This specific chronograph edition is first the most accessible but also the most iconic, a watch that you can wear in every situation and with every outfit. Inside ticks a modified Valjoux 7750 (and not the usual in-house chronograph movement) that allows to keep a reasonable price, always with the superb IWC quality. It is available in mutilple editions, including this black dial version that is certainly the easiest to wear.
The IWC Portugieser Chronograph is priced at 7.600 Euros.
IWC Pilot Watch Worldtimer
IWC’s Pilot Watch Worldtimer is intended for pilots, frequent flyers, and anyone who needs to keep track of the time in other parts of the world. The hour and minute hands show the local time, and as the owner passes through time zones, the time can be adjusted forward or backward in one hour increments via the crown to display the new local time, even when crossing the international date line. Once the time is set, the rotating black-and-white 24-hour ring allows the owner to read the time in all 24 time zones. When the local time is changed on the dial, the time displayed on the ring is not affected because the movement continues to run during the changeover.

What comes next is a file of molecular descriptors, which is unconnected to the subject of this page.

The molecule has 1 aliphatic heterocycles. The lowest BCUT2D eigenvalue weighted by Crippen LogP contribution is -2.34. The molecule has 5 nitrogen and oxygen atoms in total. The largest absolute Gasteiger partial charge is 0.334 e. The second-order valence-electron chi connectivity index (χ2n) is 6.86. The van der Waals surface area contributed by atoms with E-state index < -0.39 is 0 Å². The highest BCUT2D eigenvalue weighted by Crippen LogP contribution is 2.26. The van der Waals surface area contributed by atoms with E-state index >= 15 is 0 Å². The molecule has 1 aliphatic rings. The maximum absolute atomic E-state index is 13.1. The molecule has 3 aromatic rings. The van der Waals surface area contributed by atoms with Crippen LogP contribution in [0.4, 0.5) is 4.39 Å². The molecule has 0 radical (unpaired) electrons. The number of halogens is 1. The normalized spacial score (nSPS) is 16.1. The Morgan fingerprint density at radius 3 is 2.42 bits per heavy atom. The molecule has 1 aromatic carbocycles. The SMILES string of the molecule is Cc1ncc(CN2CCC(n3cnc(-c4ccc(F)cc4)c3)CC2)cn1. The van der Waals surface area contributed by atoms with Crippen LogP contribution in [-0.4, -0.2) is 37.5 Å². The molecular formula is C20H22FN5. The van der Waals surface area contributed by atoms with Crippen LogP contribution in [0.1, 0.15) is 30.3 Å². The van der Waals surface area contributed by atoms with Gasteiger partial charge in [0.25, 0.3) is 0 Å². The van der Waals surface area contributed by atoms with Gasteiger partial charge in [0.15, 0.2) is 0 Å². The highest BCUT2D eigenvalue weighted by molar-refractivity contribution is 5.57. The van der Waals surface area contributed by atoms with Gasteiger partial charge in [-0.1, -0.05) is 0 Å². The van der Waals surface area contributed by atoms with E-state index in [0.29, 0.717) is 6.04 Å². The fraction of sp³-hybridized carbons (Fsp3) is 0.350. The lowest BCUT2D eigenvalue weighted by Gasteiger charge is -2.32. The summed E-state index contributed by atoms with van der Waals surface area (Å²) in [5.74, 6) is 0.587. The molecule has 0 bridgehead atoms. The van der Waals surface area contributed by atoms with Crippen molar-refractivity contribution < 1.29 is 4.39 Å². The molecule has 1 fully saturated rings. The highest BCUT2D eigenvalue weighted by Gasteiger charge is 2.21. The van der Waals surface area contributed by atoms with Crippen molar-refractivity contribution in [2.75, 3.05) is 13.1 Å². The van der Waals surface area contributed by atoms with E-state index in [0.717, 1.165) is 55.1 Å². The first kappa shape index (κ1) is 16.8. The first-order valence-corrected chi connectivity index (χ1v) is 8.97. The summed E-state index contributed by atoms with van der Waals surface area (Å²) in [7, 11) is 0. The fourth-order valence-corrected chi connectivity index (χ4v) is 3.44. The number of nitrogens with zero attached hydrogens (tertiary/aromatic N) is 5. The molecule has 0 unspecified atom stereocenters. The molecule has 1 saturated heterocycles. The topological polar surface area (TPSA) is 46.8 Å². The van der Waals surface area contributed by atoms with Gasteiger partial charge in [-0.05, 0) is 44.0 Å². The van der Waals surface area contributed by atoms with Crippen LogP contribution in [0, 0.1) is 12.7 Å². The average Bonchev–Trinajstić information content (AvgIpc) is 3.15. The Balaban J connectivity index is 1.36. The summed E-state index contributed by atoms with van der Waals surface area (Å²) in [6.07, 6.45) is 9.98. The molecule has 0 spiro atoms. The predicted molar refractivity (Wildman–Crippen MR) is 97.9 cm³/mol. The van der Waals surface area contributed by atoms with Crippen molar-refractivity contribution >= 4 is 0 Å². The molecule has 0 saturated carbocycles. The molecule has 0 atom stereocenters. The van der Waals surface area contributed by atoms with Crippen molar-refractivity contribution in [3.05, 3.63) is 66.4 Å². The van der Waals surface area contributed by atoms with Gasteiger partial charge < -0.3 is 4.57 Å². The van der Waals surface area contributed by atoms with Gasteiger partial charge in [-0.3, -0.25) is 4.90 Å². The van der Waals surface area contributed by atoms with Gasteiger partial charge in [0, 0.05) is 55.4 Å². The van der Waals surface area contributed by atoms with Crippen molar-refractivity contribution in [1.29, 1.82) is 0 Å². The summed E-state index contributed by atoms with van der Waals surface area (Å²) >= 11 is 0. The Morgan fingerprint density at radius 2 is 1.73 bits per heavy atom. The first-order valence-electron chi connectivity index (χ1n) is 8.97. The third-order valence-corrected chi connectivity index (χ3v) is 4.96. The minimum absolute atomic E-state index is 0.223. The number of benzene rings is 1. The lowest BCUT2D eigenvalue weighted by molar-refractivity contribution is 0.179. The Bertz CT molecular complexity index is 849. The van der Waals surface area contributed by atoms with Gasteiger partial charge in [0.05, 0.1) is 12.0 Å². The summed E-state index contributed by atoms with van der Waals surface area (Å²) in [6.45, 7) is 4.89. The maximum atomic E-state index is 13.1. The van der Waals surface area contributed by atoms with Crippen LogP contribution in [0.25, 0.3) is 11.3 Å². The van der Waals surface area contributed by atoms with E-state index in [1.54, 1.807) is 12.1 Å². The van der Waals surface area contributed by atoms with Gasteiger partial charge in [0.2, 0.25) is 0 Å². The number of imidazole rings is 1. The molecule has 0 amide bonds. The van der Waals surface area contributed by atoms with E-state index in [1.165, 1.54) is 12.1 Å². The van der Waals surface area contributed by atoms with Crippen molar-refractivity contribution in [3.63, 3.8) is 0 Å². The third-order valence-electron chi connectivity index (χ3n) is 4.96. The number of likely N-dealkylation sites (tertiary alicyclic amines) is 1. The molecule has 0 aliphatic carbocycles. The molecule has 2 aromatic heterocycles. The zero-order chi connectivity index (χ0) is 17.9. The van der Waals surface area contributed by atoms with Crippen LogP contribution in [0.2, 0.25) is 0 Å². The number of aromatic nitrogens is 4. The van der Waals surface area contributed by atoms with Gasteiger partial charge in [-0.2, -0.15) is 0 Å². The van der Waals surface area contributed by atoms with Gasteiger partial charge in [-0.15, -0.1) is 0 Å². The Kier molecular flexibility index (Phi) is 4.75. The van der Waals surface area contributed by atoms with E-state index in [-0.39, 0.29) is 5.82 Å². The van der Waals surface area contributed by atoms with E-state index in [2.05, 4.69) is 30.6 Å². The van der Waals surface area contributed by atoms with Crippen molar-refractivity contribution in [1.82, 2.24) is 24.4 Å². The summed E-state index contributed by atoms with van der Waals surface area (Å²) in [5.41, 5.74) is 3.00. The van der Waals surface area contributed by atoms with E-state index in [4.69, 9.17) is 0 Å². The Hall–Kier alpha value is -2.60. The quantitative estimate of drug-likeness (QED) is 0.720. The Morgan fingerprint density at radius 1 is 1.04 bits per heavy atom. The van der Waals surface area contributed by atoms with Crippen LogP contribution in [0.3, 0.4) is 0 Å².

The Pilot’s Watch Worldtimer case measures 45 mm in diameter and 13.5 mm thick. The movement is an ETA-base with an IWC module, and a soft-iron inner case protects it from magnetism.
The IWC Pilot’s Watch Worldtimer is priced at 8.550 Euros.
This article was first published by WatchTime (here), updated and republished on Monochrome-Watches with authorization.